In the world of art, there’s a saying that whenever someone gets very comfortable with their work they’re screwed. Whether it’s in literature, painting, music or films, no one should become relaxed in what they do. Aloha is the perfect example of this. The story and ideas offer nothing that is surprising or engaging. The film revolves around a contractor, Brian Gilcrest (Bradley Cooper), who travels to Hawaii to oversee a project for a billionaire planning to launch a new satellite above the islands. Accompanying Gilcrest on his journey is an Air Force pilot named Allison Ng (Emma Stone), who is aware of his cynical reputation and strives to reacquaint him with the happier side of life.
Cameron Crowe is known for making films where many of his protagonists are idealists trying to do good while searching for self-fulfillment. Crowe takes some steps backwards this time around. The romantic elements, such as Gilcrest’s relationship with Ng, feels very contrived and lacks any sense of real development. This is especially noticeable when he hints at a possible love triangle involving a former flame of Gilcrest’s, Tracy (Rachel McAdams). Though they haven’t seen each other in 13 years, Tracy is now married to a military pilot named Woody (John Krasinski) and has two kids, there are clearly some feelings that still linger.
It is among these moments where the sense of the obvious hinders Aloha. The emotion that Crowe tries to evoke feels manipulative rather than genuine. Even his attempts at humor are forced. The character of Woody, who is silent for much of the film, is odd, and his lack of verbal conversation with Gilcrest is just really stupid. In fact, there aren’t a lot of characters who are fully fleshed out in the film. The subplot involving the satellite that Bill Murray’s Carson Welch wants to launch is poorly handled as is the stuff involving Gilcrest’s past with former superior General Dixon (Alec Baldwin).
In addition to the lackluster script, Crowe’s direction is both uninspiring and likely to offend some viewers. He portrays the Hawaiian natives as folklore loving individuals who live in trailer parks; a direct contrast to the white characters living in comfortable houses and hotels. Crowe also doesn’t do anything visually to make the story engaging. He and cinematographer Éric Gautier present a very bland version of Hawaii that is far from the paradise that has been portrayed in so many other films.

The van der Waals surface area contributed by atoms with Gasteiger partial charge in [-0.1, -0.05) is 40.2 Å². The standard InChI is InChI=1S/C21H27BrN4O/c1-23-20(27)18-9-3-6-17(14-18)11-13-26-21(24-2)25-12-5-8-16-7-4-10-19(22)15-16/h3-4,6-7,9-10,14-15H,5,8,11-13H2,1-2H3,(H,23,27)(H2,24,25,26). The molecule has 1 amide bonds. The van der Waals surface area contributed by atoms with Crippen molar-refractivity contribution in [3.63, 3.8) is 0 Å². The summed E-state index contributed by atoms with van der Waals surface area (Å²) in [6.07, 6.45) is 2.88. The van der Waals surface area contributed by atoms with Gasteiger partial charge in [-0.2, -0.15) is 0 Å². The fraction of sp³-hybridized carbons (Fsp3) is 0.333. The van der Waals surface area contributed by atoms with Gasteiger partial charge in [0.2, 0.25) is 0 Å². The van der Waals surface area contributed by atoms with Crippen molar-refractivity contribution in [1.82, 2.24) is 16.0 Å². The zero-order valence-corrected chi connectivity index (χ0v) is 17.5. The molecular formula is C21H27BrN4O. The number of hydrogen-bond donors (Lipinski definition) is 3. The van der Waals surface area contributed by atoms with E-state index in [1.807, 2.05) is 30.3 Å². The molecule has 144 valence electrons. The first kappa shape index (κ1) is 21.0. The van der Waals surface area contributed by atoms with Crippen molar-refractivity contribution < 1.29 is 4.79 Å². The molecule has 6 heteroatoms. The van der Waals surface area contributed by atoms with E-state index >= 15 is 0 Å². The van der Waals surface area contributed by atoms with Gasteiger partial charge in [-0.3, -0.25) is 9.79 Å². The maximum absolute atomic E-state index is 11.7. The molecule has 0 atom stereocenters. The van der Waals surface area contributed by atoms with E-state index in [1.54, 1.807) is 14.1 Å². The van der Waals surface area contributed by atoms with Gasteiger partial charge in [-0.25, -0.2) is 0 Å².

Another aspect of Aloha that is very problematic is the fact about 90-95% of the film is largely dominated by music. Regardless of whether its Alex & Jonsi’s ambient score, Hawaiian folk music, or pop songs, Crowe’s use of music does not help drive the story, but distracts us from it. Do we really need a scene where General Dixon instructs the DJ to play Tears for Fears’ Everybody Wants to the Rule the World?
The laziness in the overall production is also reflected in the performances by the talented cast. Bradley Cooper is hampered by the script which never truly allows his character to develop. He is constantly caught between playing the cuckold and portraying a person in need of a change. Alec Baldwin, Bill Murray, and Danny McBride, who plays the role of an air force colonel named Fingers, are not given much to do. The same can be said for Rachel McAdams who tries her best to evoke something out of her scenes with Cooper. John Krasinski’s character is essentially a walking joke, and Emma Stone, who does have her moments as Alison Ng, is reduced to an annoyingly bad combination of an idealist and a Manic Pixie Girl.
Aloha isn’t just Cameron Crowe’s worst film to date, but it’s also one of the worst films of the year. It is hokey, sappy, and just downright insulting to anyone that has a brain. The film tries to be all things to all people and offers them nothing more than a middle finger to the audience. In the end, Aloha is a horrendous film by Cameron Crowe that is practically a parody of his better works.
© thevoid99 2015